The Font generator is a personal project of Jas Bhachu. Jas was always attracted to modern typography, but his personal challenge was to apply interactivity to his typographic projects. After experimenting with a number of different ideas, he came up with the typographic Rubik’s Cube. Simple geometric rubber shapes are attached on the sides combined into letterforms. Think of it as an interactive rubber stamp.
The theme for the 39th issue of the French magazine Wad is the “Alphabet”. Several artists were invited to participate and each one of them was given a letter to work with. Photographer Bela Borsodi was given the letter “A”. From Bela’s point of view, “A” stands for the word “Alphabet” so she started working on the word instead of the letter. She used clothes and other random objects from her apartment. Along with stylist Akari Endo-Gaut, they decided on the choice of clothes and then created the 3-dimensional letters with everything that was useful for the construction. As Bela Borsodi points out “the most fun part was dealing with the odd perspectives - after each letter was finally constructed it was amazing to see that all what we worked on for many hours looked in the ‘reality of the room’ like a total absurd mess - only through the eye of the camera these letters would take on their shape”. This is really a very interesting way to see type around.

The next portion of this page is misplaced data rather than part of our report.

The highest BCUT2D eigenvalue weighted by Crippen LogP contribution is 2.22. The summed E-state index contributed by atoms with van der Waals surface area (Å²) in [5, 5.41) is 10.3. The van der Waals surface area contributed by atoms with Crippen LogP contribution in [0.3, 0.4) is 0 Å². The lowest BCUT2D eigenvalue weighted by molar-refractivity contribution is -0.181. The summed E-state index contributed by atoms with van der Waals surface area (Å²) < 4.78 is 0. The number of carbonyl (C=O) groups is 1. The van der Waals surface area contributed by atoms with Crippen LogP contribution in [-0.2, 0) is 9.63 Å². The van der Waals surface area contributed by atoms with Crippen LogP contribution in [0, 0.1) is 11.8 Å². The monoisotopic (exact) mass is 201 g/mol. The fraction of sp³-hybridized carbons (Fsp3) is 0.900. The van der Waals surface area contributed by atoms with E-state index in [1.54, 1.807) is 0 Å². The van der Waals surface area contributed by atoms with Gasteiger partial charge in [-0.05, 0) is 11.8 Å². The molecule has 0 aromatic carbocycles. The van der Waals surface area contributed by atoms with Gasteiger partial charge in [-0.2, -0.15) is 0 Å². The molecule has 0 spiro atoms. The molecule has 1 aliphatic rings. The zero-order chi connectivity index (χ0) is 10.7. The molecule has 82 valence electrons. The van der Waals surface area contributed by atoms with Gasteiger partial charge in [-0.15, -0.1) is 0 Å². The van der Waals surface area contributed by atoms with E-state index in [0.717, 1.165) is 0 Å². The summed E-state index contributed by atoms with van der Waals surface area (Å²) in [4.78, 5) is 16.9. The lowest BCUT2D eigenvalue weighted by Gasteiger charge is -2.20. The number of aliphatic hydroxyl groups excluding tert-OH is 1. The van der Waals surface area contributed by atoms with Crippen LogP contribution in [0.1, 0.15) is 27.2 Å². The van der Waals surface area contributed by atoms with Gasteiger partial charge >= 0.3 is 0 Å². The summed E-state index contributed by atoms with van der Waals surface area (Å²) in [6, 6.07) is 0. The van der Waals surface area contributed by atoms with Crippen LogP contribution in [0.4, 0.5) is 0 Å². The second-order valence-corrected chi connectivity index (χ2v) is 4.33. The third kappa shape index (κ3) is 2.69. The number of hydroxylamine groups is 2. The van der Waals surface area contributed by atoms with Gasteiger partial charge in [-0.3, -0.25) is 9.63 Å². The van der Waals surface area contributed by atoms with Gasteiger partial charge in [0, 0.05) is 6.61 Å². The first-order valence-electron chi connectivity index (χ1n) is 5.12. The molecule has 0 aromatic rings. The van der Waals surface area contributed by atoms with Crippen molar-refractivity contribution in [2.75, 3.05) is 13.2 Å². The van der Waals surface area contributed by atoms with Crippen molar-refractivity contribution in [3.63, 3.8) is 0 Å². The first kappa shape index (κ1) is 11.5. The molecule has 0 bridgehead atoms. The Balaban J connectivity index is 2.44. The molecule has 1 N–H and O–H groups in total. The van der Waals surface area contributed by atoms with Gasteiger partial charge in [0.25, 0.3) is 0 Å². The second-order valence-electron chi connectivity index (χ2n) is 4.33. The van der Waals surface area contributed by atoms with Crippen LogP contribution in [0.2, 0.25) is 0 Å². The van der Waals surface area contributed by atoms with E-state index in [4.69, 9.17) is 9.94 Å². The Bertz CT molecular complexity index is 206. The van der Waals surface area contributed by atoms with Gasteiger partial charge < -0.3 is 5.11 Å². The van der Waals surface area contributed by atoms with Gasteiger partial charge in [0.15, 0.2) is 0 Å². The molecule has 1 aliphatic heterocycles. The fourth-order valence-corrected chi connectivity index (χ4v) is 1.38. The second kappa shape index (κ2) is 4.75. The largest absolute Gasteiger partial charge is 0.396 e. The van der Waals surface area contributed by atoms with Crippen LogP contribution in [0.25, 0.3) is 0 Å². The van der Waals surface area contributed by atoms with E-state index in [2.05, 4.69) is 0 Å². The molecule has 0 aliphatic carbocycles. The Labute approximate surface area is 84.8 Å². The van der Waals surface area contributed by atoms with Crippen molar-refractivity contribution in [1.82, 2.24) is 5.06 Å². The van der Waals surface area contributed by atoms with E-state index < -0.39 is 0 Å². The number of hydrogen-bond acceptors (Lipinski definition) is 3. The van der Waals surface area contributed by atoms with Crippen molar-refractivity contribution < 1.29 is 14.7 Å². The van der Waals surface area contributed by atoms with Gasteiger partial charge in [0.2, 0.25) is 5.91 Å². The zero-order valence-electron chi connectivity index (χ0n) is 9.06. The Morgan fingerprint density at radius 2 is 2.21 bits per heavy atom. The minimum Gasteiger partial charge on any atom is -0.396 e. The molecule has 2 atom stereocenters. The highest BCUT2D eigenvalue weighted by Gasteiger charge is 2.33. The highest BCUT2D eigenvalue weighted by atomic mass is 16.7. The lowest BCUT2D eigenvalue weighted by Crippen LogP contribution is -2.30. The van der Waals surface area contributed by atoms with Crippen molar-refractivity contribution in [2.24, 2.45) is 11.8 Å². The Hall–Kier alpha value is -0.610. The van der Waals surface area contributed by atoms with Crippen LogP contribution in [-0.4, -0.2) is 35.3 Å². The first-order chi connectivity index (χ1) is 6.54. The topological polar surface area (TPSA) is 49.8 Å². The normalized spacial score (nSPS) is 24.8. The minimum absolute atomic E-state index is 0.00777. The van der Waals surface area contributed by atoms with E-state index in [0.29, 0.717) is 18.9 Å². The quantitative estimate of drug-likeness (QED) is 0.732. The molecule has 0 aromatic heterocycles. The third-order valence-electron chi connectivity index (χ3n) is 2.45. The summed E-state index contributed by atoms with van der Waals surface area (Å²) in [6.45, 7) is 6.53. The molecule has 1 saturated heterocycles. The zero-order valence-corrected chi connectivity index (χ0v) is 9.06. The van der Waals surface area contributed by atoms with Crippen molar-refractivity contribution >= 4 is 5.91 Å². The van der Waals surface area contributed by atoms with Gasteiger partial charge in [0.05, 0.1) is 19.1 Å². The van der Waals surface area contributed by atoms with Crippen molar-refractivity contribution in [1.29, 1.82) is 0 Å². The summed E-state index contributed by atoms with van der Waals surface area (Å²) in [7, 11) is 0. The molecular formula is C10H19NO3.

The typography manual is a brand new app for all type freaks who want to know everything about type and how to use it. It is a pocket resource for typography, with more than 60 pages of type tutorials, type history, guides and info for setting type, type anatomy and terminology that shows you every thing about type, as well as latest typographic news. It even has a ruler to count the text size on a magazine you read… What more do want from an app? This has it all.
The typography manual